Adapting to flood risk: Evidence from global cities

From a VoxEU post by Sahil Gandhi, Matthew Kahn, Rajat Kochhar, Somik Lall, and Vaidehi Tandel:

Climate change is increasing the frequency and intensity of disasters, but the ability to cope varies widely across the globe. This column examines how city death tolls and economic activity are affected by flooding. Richer places with the resources and infrastructure to cope with disasters tend to be more resilient. Compared to cities in low-income countries, those in high-income countries suffered fewer deaths per disaster, adapted over the years to better mitigate the effects of flooding, and recovered faster from economic damage.

The major floods in India and Australia in 2022 have once again drawn attention to the destructive capacity of disasters. Climate change is likely to increase the frequency and intensity of these shocks. At the same time, the ability to cope with disasters will vary widely across places and over time. The living conditions of households in India are very different from those in Australia. In India, a large proportion of urban households live in slums on hillslopes or other unsafe areas. The impact of similar disasters would be different for the two countries. Given that a majority of people around the world now live in cities, it is important to measure the vulnerability and adaptive capacity of such productive areas to disasters.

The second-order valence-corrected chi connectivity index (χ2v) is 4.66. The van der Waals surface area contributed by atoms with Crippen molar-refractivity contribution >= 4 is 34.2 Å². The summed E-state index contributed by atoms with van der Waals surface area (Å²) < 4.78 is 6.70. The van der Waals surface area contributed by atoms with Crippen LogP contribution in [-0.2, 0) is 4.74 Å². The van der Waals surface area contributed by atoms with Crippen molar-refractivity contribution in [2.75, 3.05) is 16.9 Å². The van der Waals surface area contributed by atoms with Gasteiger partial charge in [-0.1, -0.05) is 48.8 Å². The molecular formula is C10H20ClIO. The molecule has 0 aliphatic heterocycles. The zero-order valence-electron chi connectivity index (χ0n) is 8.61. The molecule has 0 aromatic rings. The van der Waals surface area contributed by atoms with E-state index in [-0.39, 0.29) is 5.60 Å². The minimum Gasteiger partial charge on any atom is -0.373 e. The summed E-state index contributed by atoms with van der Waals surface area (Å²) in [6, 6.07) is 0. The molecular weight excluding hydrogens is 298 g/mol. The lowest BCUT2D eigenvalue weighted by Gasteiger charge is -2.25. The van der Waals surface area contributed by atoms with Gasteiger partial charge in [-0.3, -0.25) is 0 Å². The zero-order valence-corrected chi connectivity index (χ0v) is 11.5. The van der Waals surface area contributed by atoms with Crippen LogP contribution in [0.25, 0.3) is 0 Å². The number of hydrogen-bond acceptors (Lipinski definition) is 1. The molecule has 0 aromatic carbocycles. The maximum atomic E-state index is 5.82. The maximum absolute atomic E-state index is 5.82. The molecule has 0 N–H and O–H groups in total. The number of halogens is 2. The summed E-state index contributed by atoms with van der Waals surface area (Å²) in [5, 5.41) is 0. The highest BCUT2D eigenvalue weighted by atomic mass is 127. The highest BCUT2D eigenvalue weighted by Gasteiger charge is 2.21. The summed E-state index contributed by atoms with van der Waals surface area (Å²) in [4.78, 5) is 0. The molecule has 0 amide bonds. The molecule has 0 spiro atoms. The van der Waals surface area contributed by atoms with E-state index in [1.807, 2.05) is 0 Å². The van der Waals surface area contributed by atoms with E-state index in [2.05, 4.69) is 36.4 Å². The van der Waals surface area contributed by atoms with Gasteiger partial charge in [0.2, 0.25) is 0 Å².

Cities in developing countries suffer more

Research on the impact of extreme weather predicts that the developing world, especially the poor and vulnerable populations, will be disproportionately affected (Mendelsohn et al. 2000, Mendelsohn et al. 2006, Tol 2009).

In our new paper (Gandhi et al. 2022), we use data on floods for 9,468 cities in 175 countries to examine the differential impact of floods on cities in high- and low-income countries. We combine monthly night light (VIIRS) data for these cities from 2012 to 2018 with a global dataset of geocoded disasters. Figure 1 shows that after a flood event, night lights fall and then recover. Floods disrupt life in cities through temporary power failures, disruption of essential services, damage to property, and temporary closure of offices and factories. These are reflected in the lights seen at night (Kocornik-Mina et al. 2016).”

Continue reading here.

Posted by at 8:14 AM

Labels: Global Housing Watch


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